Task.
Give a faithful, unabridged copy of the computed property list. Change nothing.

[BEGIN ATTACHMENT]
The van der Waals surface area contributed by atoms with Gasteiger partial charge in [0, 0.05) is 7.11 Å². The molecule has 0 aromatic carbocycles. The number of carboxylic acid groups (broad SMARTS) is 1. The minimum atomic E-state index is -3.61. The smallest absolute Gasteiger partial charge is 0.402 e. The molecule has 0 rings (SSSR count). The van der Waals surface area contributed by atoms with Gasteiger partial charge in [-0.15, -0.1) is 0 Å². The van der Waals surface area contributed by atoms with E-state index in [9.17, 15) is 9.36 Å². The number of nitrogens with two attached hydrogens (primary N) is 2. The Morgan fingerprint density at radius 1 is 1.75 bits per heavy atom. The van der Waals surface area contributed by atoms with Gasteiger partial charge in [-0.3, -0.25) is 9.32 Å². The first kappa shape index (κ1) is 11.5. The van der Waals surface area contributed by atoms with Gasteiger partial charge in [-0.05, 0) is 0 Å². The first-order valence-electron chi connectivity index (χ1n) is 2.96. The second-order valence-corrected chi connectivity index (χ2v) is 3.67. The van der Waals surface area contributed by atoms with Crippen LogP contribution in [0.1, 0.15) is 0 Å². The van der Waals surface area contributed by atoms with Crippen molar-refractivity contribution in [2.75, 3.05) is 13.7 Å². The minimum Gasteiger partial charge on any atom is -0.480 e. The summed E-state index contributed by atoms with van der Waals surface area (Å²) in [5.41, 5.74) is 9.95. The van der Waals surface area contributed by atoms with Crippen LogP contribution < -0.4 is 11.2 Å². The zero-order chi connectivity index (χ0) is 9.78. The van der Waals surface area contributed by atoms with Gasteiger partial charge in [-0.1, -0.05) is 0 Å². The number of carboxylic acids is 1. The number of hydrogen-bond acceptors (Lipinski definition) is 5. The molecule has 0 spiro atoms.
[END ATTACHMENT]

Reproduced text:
The van der Waals surface area contributed by atoms with Gasteiger partial charge in [0, 0.05) is 7.11 Å². The molecule has 0 aromatic carbocycles. The number of carboxylic acid groups (broad SMARTS) is 1. The minimum atomic E-state index is -3.61. The smallest absolute Gasteiger partial charge is 0.402 e. The molecule has 0 rings (SSSR count). The van der Waals surface area contributed by atoms with Gasteiger partial charge in [-0.15, -0.1) is 0 Å². The van der Waals surface area contributed by atoms with E-state index in [9.17, 15) is 9.36 Å². The number of nitrogens with two attached hydrogens (primary N) is 2. The Morgan fingerprint density at radius 1 is 1.75 bits per heavy atom. The van der Waals surface area contributed by atoms with Gasteiger partial charge in [-0.3, -0.25) is 9.32 Å². The first kappa shape index (κ1) is 11.5. The van der Waals surface area contributed by atoms with Gasteiger partial charge in [-0.05, 0) is 0 Å². The first-order valence-electron chi connectivity index (χ1n) is 2.96. The second-order valence-corrected chi connectivity index (χ2v) is 3.67. The van der Waals surface area contributed by atoms with Crippen LogP contribution in [0.1, 0.15) is 0 Å². The van der Waals surface area contributed by atoms with Crippen molar-refractivity contribution in [2.75, 3.05) is 13.7 Å². The minimum Gasteiger partial charge on any atom is -0.480 e. The summed E-state index contributed by atoms with van der Waals surface area (Å²) in [5.41, 5.74) is 9.95. The van der Waals surface area contributed by atoms with Crippen LogP contribution < -0.4 is 11.2 Å². The zero-order chi connectivity index (χ0) is 9.78. The van der Waals surface area contributed by atoms with Gasteiger partial charge in [-0.1, -0.05) is 0 Å². The number of carboxylic acids is 1. The number of hydrogen-bond acceptors (Lipinski definition) is 5. The molecule has 0 spiro atoms.